Increasingly, boomers are cohabiting with friends in retirement.
Sharing, in its purest form, is communistic. It occurs when no one claims exclusive ownership. It happens when people share what they believe belongs to everyone, or to their particular community.
Lately, I've been giving a lot of thought to my commune -- the one I plan on forming when I'm older and widowed and my kids are launched into lives of their own. Think I'm alone in the commune-planning department? You'd be mistaken.
Acorn, an egalitarian community with an heirloom and organic seed business, under snow. “I wanted to move beyond the oppositional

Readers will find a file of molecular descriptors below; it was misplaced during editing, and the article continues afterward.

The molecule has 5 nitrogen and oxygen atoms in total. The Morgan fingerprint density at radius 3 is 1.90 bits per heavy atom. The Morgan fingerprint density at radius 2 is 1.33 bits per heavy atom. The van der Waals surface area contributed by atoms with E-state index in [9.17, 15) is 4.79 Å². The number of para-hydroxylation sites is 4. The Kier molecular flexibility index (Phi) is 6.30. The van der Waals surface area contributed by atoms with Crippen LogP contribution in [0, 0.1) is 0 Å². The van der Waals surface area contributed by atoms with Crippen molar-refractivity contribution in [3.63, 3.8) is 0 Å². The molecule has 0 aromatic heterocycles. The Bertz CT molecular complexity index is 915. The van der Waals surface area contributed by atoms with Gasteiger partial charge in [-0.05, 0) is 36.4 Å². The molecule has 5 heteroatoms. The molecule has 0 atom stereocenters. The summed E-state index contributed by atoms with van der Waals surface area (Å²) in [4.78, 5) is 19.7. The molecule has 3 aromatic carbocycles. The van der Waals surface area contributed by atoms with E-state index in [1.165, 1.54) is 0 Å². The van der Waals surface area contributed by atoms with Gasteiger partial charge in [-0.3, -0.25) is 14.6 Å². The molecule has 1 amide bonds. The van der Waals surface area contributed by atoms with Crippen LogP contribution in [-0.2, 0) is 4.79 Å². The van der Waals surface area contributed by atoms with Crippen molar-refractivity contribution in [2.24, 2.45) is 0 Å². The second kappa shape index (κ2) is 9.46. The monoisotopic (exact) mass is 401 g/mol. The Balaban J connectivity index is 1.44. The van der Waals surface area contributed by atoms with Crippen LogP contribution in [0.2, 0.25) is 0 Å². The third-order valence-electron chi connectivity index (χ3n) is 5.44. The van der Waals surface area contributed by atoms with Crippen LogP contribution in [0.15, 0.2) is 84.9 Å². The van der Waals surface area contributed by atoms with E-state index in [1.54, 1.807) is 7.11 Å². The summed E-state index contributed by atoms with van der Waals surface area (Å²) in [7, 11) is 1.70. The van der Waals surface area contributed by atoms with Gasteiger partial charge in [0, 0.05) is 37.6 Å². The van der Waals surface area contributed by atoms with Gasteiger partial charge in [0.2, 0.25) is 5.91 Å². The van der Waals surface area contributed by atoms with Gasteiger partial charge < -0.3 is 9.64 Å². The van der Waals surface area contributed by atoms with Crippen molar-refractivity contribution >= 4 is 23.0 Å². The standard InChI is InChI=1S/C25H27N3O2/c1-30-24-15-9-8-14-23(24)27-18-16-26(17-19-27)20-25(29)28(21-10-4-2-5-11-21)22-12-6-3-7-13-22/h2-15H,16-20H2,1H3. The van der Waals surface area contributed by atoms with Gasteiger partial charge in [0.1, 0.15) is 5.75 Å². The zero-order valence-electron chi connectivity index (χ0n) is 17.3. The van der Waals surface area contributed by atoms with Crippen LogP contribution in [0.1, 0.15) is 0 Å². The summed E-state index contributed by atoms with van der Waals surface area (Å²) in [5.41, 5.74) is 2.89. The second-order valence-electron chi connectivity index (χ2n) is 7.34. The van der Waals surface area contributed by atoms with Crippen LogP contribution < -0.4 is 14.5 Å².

"There is a new movement that doesn't know it's a movement," said Todd Johnson, according to Marjorie Kelly in her book, Owning
For some people, the idea of living in communes is a bit, well, taboo. But back in 2009, Etsy gave us a peek inside "La Selva
Let's face it: Baby boomers are a large group, and when we collectively sneeze, many arms offering Kleenex are extended.
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When she first found the place that would one day become her retirement home, Kathy Connors was 16 years old and seven months